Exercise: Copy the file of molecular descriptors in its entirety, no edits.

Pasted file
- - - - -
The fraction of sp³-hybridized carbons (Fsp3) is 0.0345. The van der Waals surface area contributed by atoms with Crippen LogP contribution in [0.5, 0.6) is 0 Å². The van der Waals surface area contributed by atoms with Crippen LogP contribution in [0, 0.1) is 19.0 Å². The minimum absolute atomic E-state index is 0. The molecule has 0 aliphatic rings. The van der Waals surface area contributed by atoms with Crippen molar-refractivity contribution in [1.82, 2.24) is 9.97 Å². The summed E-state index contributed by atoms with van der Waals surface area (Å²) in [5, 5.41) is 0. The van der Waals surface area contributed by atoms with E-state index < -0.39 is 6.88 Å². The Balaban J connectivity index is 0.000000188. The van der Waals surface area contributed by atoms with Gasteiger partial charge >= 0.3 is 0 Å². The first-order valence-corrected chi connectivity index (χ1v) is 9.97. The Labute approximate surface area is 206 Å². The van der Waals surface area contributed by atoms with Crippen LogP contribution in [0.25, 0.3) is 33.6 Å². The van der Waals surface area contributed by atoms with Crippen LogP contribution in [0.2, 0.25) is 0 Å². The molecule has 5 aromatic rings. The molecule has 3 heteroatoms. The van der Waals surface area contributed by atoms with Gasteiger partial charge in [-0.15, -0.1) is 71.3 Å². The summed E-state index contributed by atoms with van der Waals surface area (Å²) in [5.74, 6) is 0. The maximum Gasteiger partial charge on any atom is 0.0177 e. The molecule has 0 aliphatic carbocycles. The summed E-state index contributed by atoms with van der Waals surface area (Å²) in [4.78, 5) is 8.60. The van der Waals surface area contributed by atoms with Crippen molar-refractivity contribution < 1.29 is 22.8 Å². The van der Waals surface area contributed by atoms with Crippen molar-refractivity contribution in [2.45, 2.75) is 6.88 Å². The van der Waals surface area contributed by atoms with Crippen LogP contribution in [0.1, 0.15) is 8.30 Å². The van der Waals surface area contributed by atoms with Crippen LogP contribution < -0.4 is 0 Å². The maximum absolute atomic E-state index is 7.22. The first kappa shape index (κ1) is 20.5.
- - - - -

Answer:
The fraction of sp³-hybridized carbons (Fsp3) is 0.0345. The van der Waals surface area contributed by atoms with Crippen LogP contribution in [0.5, 0.6) is 0 Å². The van der Waals surface area contributed by atoms with Crippen LogP contribution in [0, 0.1) is 19.0 Å². The minimum absolute atomic E-state index is 0. The molecule has 0 aliphatic rings. The van der Waals surface area contributed by atoms with Crippen molar-refractivity contribution in [1.82, 2.24) is 9.97 Å². The summed E-state index contributed by atoms with van der Waals surface area (Å²) in [5, 5.41) is 0. The van der Waals surface area contributed by atoms with E-state index < -0.39 is 6.88 Å². The Balaban J connectivity index is 0.000000188. The van der Waals surface area contributed by atoms with Gasteiger partial charge >= 0.3 is 0 Å². The first-order valence-corrected chi connectivity index (χ1v) is 9.97. The Labute approximate surface area is 206 Å². The van der Waals surface area contributed by atoms with Crippen LogP contribution in [0.25, 0.3) is 33.6 Å². The van der Waals surface area contributed by atoms with Crippen LogP contribution in [0.2, 0.25) is 0 Å². The molecule has 5 aromatic rings. The molecule has 3 heteroatoms. The van der Waals surface area contributed by atoms with Gasteiger partial charge in [-0.15, -0.1) is 71.3 Å². The summed E-state index contributed by atoms with van der Waals surface area (Å²) in [5.74, 6) is 0. The maximum Gasteiger partial charge on any atom is 0.0177 e. The molecule has 0 aliphatic carbocycles. The summed E-state index contributed by atoms with van der Waals surface area (Å²) in [4.78, 5) is 8.60. The van der Waals surface area contributed by atoms with Crippen molar-refractivity contribution < 1.29 is 22.8 Å². The van der Waals surface area contributed by atoms with Crippen molar-refractivity contribution in [2.45, 2.75) is 6.88 Å². The van der Waals surface area contributed by atoms with Crippen LogP contribution in [0.1, 0.15) is 8.30 Å². The van der Waals surface area contributed by atoms with Crippen LogP contribution < -0.4 is 0 Å². The maximum absolute atomic E-state index is 7.22. The first kappa shape index (κ1) is 20.5.